Archive for January, 2010

Sun 31 Jan 2010 9:59 pm   //   Posted in: No right to be good, TV commericals

The best tagline in advertising

Michelin. Because so much is riding on your tires.

That slogan has been drilled into our brains repeatedly since 1985, when ad agency DDB created it. It’s poetry in a tire commercial. Why is it so good? Six reasons.

1. It takes a totally boring product and invents an emotional benefit. What’s riding on your tires? First, the safety of you and your passengers. Secondarily, your job, your social life, and any other reason you need reliable transportation.

2. It’s good writing. The slogan is concise and easy to understand. It has a rhythm that naturally emphasizes the important words so much.

3. It contains a pun that isn’t a groaner.

4. It lends itself to charming commercials involving adorable babies.

5. It’s perfectly suited for the product it’s selling. Tires are mysterious. We only buy them every couple of years, and a layman can’t tell the difference between a good tire and a cheap one. But if you convince us, through repetition of a catchy slogan, that your brand-name tires are better than the cheapo brand, we just might buy them.

6. It contains an implied threat. “If you don’t buy our tires, your children will die and you will live out the rest of your days wracked with guilt, you pathetic cheapskate.” Said with a smile!

Now, here’s the crazy thing. Michelin doesn’t even use this tagline any more. They haven’t for years.


Tue 26 Jan 2010 7:36 am   //   Posted in: Media, Technology

Face the music

OK, I admit it, I’m psyched about the Apple announcement tomorrow. And I don’t even work in print any more.

Spend any time with people who do and you can feel the excitement like static electricity. Newspapers, magazines and book publishers almost universally expect Apple to announce a new hand-held computer tomorrow that will breathe life into their ailing businesses.

  • Carr: “The tablet represents an opportunity to renew the romance between printed material and consumer.”
  • The Journal: “With the new tablet device that is debuting next week, Apple Inc. Chief Executive Steve Jobs is betting he can reshape businesses like textbooks, newspapers and television much the way his iPod revamped the music industry…”
  • The Times: “With the widely anticipated introduction of a tablet computer at an event here on Wednesday morning, Apple may be giving the media industry a kind of time machine — a chance to undo mistakes of the past.”

Consensus seems to be that the Apple gizmo will do for print what the iPod did for music! How’d that work out?


Fri 22 Jan 2010 12:00 pm   //   Posted in: Technology

Blippy: You know, for kids.

When I first heard about Blippy, the site that lets you broadcast, Twitter-style, every purchase you make with your credit card, I reacted like any sane person. “Stupid idea,” I thought. Pass.

A few days later, it occurred to me that this is actually a really smart idea. You see, Blippy isn’t for me. But it’s perfect for college students.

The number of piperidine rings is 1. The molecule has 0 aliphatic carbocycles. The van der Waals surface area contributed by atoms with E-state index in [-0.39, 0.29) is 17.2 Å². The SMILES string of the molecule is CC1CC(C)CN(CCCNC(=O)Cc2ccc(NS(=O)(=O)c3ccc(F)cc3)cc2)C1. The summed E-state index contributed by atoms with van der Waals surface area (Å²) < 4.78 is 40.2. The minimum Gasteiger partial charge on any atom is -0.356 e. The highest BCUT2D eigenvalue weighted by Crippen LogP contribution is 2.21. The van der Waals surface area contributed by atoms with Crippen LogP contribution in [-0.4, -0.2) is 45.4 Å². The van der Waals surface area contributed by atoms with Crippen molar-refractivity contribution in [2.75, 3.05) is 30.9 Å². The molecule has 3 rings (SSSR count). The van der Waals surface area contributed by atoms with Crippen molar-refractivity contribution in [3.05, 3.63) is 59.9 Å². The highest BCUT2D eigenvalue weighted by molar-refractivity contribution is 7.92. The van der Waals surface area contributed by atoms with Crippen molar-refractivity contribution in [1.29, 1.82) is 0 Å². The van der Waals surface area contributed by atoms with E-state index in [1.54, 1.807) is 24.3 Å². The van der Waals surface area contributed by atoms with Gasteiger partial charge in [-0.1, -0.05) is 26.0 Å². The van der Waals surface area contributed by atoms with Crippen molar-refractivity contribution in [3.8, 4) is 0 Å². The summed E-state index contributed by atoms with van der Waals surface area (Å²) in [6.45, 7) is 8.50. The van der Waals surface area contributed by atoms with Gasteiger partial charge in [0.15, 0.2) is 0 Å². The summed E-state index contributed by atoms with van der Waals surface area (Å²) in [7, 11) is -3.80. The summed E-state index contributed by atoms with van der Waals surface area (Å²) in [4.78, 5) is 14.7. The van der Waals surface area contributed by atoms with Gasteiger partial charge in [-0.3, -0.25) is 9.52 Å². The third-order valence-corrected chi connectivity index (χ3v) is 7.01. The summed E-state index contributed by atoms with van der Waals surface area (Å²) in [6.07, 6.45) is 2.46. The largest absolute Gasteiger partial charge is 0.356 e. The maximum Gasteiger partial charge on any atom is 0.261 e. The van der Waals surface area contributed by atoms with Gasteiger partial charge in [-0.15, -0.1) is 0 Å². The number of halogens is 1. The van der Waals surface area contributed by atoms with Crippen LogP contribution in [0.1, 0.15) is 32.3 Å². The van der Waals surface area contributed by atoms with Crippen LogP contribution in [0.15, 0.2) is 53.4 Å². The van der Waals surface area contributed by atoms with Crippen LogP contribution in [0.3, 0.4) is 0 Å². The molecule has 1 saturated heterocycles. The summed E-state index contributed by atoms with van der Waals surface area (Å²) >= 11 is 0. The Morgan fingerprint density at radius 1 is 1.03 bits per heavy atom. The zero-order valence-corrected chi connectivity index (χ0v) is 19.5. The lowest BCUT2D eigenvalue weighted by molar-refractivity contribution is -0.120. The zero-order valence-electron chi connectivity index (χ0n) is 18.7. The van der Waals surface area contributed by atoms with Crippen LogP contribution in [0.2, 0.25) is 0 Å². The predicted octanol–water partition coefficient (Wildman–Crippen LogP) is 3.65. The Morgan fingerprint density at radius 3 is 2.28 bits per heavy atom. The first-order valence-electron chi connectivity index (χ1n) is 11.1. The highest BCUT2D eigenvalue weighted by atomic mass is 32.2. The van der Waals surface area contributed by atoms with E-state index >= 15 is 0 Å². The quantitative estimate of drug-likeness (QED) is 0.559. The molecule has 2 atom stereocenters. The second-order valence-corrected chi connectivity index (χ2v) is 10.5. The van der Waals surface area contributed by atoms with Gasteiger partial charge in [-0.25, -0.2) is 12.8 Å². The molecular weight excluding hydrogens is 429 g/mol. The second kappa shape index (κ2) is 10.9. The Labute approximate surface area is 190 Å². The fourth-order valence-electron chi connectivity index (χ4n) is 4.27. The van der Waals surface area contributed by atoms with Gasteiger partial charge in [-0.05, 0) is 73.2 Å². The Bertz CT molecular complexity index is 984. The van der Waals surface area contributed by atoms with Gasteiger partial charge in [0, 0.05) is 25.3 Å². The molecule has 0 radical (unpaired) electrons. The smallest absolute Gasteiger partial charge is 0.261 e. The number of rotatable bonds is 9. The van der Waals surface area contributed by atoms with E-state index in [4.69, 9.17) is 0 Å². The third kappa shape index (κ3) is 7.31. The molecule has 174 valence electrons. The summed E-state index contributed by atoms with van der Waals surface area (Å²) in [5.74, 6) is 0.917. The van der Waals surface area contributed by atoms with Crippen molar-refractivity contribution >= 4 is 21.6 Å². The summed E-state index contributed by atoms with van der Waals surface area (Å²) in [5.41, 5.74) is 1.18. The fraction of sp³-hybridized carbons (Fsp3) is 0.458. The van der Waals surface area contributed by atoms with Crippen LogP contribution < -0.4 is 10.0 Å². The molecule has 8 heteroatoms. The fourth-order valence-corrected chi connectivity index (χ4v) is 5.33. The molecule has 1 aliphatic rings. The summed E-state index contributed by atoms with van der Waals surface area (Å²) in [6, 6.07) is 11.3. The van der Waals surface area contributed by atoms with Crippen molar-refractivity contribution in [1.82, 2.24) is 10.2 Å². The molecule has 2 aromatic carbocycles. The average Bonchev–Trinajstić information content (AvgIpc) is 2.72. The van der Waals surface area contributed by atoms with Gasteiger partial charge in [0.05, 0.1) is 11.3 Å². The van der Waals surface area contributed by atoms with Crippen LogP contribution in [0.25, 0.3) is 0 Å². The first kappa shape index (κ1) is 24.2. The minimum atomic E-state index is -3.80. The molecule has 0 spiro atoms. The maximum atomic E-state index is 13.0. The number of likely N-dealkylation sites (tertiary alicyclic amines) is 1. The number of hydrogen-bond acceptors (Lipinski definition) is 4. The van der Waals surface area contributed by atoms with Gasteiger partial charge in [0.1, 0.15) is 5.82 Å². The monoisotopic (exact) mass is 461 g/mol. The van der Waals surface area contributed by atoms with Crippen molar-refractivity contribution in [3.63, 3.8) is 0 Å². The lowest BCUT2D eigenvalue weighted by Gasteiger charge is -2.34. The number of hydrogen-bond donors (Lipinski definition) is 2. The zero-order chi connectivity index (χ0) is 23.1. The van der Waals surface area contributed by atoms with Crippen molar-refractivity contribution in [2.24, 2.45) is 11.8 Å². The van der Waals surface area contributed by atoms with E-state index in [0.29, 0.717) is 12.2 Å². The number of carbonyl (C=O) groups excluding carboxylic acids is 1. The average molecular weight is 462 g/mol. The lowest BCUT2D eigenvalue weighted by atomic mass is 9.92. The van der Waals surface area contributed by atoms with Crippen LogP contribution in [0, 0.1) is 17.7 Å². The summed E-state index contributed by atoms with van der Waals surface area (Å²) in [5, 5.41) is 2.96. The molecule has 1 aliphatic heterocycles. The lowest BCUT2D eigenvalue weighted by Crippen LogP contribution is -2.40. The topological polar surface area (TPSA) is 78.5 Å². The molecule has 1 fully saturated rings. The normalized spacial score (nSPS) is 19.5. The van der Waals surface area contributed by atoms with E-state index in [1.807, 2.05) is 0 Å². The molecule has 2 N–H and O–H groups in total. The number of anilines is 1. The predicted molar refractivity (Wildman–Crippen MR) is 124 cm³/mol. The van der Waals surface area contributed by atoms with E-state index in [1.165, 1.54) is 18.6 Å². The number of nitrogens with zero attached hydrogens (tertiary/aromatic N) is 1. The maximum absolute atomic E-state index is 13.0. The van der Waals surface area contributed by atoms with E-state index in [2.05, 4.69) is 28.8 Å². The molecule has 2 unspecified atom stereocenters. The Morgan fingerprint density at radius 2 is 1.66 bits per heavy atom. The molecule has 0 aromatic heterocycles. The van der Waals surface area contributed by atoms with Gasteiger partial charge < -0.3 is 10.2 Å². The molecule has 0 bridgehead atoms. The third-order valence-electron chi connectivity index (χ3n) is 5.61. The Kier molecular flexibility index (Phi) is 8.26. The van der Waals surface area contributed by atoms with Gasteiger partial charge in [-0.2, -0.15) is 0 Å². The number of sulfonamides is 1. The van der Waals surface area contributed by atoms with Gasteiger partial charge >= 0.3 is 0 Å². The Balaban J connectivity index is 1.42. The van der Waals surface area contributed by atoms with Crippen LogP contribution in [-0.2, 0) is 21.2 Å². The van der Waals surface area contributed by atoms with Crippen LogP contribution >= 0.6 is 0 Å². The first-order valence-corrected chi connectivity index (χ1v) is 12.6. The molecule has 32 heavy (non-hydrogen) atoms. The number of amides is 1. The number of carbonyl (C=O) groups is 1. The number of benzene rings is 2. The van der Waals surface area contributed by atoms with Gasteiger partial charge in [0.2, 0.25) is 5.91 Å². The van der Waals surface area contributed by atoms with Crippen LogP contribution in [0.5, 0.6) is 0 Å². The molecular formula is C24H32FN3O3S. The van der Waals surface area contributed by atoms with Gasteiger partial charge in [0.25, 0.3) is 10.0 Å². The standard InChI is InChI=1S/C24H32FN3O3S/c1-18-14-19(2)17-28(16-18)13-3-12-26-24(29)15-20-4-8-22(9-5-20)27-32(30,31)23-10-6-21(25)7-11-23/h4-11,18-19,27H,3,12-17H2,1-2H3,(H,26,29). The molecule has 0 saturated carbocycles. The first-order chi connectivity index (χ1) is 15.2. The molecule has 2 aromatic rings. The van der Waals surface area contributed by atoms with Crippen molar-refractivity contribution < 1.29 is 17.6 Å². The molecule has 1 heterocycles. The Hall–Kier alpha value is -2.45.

I’m about to generalize here, but I think I’m mostly right. Today’s college students love to use credit and debit cards. (Years ago I remember watching in horror as a student in line ahead of me charged a single bagel. Now I get the sense everybody in every college town buys everything with plastic.) Students also love to share every snippet of information about their lives online (see: Facebook). And above all, they love being in constant contact with their parents, who are often long distances away.

Enter Blippy. It’s about charging everything and sharing everything. And you can imagine its usefulness to parents who want to track how their kids are spending their money. It’s tailor-made for college students and their families!

Why is this good for Blippy? Because college is where many consumers begin forming their communications habits. I entered school in the pre-Facebook, analog-cell-phone era, so I’m still a little bit conservative about what I share online, and even how often I call home. I was groomed to think there’s a meter running whenever I make a long-distance call, ticking off a dime a minute. It’s a powerful feeling to shake, even in the age of unlimited long-distance. People just a few years younger than me have adopted radically different habits. They’re more likely to call home several times a day, rather than once a week. Students who started using Facebook in college are now adults using Facebook at work. (Clutch move, Facebook.)

I don’t know exactly what sort of business Blippy will become, but a real-time data stream of what people are buying has obvious value. Potentially, it’s vastly more useful than Twitter. The hurdle is getting a large segment of the public to voluntarily sign up for it. It sounds like the hurdle could be solved first among college students. Blippy just needs to rope in the kids and bide its time.

Wed 20 Jan 2010 8:00 am   //   Posted in: Stray data, Technology

Thought of the day

“An ocean cable is not an iron chain, lying cold and dead in the icy depths of the Atlantic. It is a living, fleshy bond between severed portions of the human family, along which pulses of love and tenderness will run backward and forward forever.”

—Henry Field, writing of the first undersea telegraphic cables, quoted in The Victorian Internet by Tom Standage.

Tue 19 Jan 2010 8:00 am   //   Posted in: TV commericals

A very cool car commercial